BLAYRE HOLMES DAVIS, a 2008 Ringgold High School graduate, is the new director of community relations for the Pittsburgh Steelers (Photo by Brian Cook Sr.)
by Christian Morrow, Courier Staff Writer
Over the last decade, she has opened medical offices in Turtle Creek and by the Allegheny County Jail to serve vulnerable populations and provided leadership and educational training to hundreds of young girls throughout Allegheny County. Now Blayre Holmes Davis is putting her skills and vast reservoir of nonprofit contacts and relationships to work as the new director of community relations for the Pittsburgh Steelers.
“You can’t be the director of community relations unless you’re in the community,” Davis told the New Pittsburgh Courier in an exclusive interview. “I wanted to make sure that coming from the nonprofit sector that we ask what are the needs, and what are those we can support. There are a lot of great organizations in Pittsburgh and we have to be aware of what they are doing.”
Davis, 30, grew up in Donora and Monessen, where her father, Robert Holmes, retired from Peoples Gas, and mother, Darla, retired from California University of Pa., run Christian Life Ministries. Davis attended Ringgold High School and is a 2012 graduate of Cal U. She met her husband, state Rep. Austin Davis, D-McKeesport, nine years ago at an August Wilson Center event. They celebrated their second wedding anniversary, Sept. 2.
In addition to taking the pulse of the community, Davis is also tasked with supporting and promoting community and charitable initiatives coming from the team, the individual players and the NFL, addressing issues ranging from food security and student literacy rates to helping veterans and children’s health.
She said the balance is about 50-50 with initiatives coming from the community versus those coming from the team and the league—like its social justice initiative which looks to increase opportunities and make improvements in the areas of education and economic advancement, community-police relations, and criminal justice reform.
“It’s funny timing. When I came in, the league had just launched NFL100 to encourage volunteerism, a great new initiative and competition,” she said. “I don’t like reinventing the wheel, so I can say to organizations that the league is launching this new initiative. So it lets us think about new and creative ways to encourage civic engagement for the team and individuals as well. The team with the most volunteer hours gets a grant from the NFL.”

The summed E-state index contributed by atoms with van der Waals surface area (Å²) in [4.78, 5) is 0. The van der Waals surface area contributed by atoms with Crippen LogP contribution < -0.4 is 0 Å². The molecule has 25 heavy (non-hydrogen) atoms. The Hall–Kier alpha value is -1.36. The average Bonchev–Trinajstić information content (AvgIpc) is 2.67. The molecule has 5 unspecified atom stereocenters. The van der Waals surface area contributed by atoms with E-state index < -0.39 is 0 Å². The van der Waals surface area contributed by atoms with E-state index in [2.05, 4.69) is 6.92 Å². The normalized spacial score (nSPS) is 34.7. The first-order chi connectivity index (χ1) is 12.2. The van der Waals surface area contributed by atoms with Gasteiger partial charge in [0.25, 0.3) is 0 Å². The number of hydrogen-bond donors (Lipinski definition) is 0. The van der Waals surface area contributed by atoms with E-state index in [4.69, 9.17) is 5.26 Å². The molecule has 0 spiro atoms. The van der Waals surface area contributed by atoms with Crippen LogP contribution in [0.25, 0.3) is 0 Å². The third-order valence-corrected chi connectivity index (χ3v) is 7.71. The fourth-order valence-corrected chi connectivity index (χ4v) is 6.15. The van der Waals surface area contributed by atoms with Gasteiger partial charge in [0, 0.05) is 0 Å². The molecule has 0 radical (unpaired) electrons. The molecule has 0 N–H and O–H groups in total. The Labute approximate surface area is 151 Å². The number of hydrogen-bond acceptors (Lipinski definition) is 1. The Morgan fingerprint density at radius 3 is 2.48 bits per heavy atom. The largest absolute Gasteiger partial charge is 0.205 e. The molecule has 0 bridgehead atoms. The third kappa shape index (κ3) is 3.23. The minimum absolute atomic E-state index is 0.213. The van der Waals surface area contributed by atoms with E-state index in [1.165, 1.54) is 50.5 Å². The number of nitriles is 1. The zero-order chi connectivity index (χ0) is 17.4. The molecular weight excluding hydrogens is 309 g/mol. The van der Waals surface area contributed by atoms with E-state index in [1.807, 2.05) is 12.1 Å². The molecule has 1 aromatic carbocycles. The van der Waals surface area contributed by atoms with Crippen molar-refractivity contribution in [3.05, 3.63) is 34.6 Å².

Davis said this year, for the first time, the Steelers will release a community report at the end of the season.
“It will showcase the work we’ve always done and look at where we want to go,” she said. And of course, we have a community calendar on our website. There’s Heroes at Heinz Field, where people can do activities with players, activities supporting vets, a mentoring partnership—a lot of great stuff. The Boys and Girls Club in McKeesport is doing renovations and we’ll have a player at the ribbon-cutting, and of course, the Rock Steelers Style Fashion Show.”
Just yesterday, Sept. 10, a number of Steelers rookie players spent time at UPMC Magee-Womens Hospital, and “for the new moms and new babies, they (the players) gave them Steelers onesies and terrible towels,” Davis said.
Davis plays a vital role in making these types of community events happen.
Davis said the team—and her department—have a busy season already, but they are nimble enough to take advantage of opportunities that arise unexpectedly. Davis said after reading a recent study, she began working on partnerships and outreach related to improving African American student literacy.
“We want to be outcome-focused,” she said. “How can we be supportive and help these kids because literacy is key to going on to a better life. So we’re looking at having players come in and (have reading sessions) with kids, give them books to read at home, partnering with educators. How can we get to where we say, in five years, that this is how we’ve helped solve this problem.”
Davis said the Steelers are a great organization to work for, especially with the Rooney family’s long history of charitable work.
“When I first heard of the job I was with Adagio Health and wasn’t even looking,” she said. “But some people recommended me, and I came in and we talked about the work they are doing, how to build capacity and the Rooney family history. So it felt like a good fit and I’ve received a very warm welcome. It just felt right.”
Davis’ boss, Omar Khan, vice president of football operations and business administration, said almost the same thing about Davis.
“We did a real thorough search, and her name kept coming up as someone we should talk to and she really impressed us,” Khan told the Courier. “Her drive, the care she has for these issues, it felt right. She’s awesome. She’s done a great job in only a few months.”
Khan said whether players do their charity and community outreach through foundations they’ve set up or on their own, Davis is reaching out to them to see if and how the team can help. He said she is currently looking at helping Steelers player Maurkice Pouncey expand and improve his police-community relations events.
“We’ve been doing some great things,” Khan said. “She’s brought in some new ideas and has taken an aggressive approach in looking at things for the organization to take part in, and in seeing how we can take the things we’ve always been involved in to the next level.”
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